Work was in my adult life always my first priority in my profession. Not saying it was right, and its not sad to me, just the way it was.
ACH2015 - Andy.
Posted by Jackwb on Aug 6, 2018 8:45 am
Life is sort of like that...when I met my wife, she was 17 and just graduated from high school, I was 19, driving a fork lift in a warehouse, and had serious substance abuse issues. We dated, then when I was 20 I took the midnight train to anywhere. Lived in Afghanistan, Pakistan, and India for about a year, came back, my parents let me live in their garage until I found a job, and was a confirmed substance abuse person. She was 21, I was 23 when we married, she cut me off from my friends, had me enroll as an extension student at UofT...5 years later we had a two year old daughter, bought our first house, I was clean, had a new B.A., and we both had real jobs and began to climb the corporate ladder.
We wanted to do good, ended up doing really well.
And I hated every minute of the working part, always wanting to return to my former impulsive, unstructured lifestyle. At 55 I made it happen, never looked back...I now have no commitments, do what I want, when I want, as does my wife. She needs a structure, volunteers for everything yet we compliment each other, as we always have.
Life is good, even with our health issues...we're still a couple of kids having fun, both of us are still on that train to anywhere looking forward to the next stop. Both of us were very well known and respected in our careers, we still get job offers that we laugh off...I turned down an offer three weeks ago, just the thought of going back made my butt slam shut.
Different strokes for different folks, I guess.
Posted by scaredysquirrel on Aug 16, 2018 1:08 am
Posted by princessmaura on Aug 16, 2018 1:51 pm
I understand the fatigue you are feeling from the Letrozole and Zoledronic Acid Infusion...I am still dealing with the aftereffects of the chemo I underwent over two years ago...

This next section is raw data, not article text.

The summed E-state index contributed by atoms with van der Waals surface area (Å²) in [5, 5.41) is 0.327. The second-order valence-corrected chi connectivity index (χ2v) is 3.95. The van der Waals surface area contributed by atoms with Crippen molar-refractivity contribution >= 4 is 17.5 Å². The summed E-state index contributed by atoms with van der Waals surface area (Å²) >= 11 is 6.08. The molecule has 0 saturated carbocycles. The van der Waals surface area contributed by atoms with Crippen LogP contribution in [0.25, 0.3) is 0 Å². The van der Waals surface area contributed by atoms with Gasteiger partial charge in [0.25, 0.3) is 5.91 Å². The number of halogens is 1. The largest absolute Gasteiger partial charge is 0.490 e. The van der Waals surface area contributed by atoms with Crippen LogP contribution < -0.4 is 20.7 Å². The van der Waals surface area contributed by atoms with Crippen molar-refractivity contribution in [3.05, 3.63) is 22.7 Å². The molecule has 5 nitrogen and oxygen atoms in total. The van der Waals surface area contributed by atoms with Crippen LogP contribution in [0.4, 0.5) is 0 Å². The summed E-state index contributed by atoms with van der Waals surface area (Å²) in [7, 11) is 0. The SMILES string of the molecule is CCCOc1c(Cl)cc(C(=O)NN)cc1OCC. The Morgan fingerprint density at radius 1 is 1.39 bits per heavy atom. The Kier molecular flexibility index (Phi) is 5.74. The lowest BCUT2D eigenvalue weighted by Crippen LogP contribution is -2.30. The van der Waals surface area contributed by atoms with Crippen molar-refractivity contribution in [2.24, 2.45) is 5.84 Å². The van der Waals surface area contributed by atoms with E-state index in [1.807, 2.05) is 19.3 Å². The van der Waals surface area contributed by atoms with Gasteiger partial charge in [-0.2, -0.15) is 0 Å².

Posted by scaredysquirrel on Aug 16, 2018 6:34 pm
Posted by Cynthia Mac on Aug 17, 2018 8:46 am
I don’t know if this will help or not, but it would be interesting to see you take your posts here on CC (just your own posts, not our input/ feedback) and paste them into a word document in chronological order. Read them the next day and see if you see it.
I do this with my writing - when I finish an article, I cut and paste it into my e-mail which changes the font.. Then when I read it the next day any typos or sentence structure errors pop out at me. My suggestion is somewhat based on this idea. You could even highlight in one colour all the “pros” you find in your statements, and all the “cons” in another colour.
Posted by princessmaura on Aug 17, 2018 12:02 pm
Posted by Dielle on Aug 17, 2018 12:25 pm
In your case, if you're note really sure about giving up on the financial aspects of your job perhaps you can try going through the rehab and talking with your company about your options. You might be pleasantly surprised at what comes up. If the options they have don't work for you, you can always quit. Just because you come back doesn't mean you are agreeing to stay for years. And in the meantime perhaps you can explore some ideas for some part-time work closer to home.
Don't get tied up into believing that you need to come back at the same level of capacity that you had before. Allow yourself the time to get used to the work again and don't let others set those expectations for you.
Good luck, scaredysquirrel. I hope you find your answers.
Posted by Brighty on Aug 17, 2018 2:32 pm
Posted by scaredysquirrel on Aug 18, 2018 4:23 pm
Dielle , that's true, nothing is forever. Realistically I only have 1.5 year to full retirement. I could go back on a gradual return and then just put in the time or not if it's too much for me. I do have that option. Like you say HR might be able to find me a desk job in another Dept. I haven't even explored that possibility. Sometimes things turn out better than you think if you keep forging ahead. Thanks for your great insight. I'll keep everyone posted.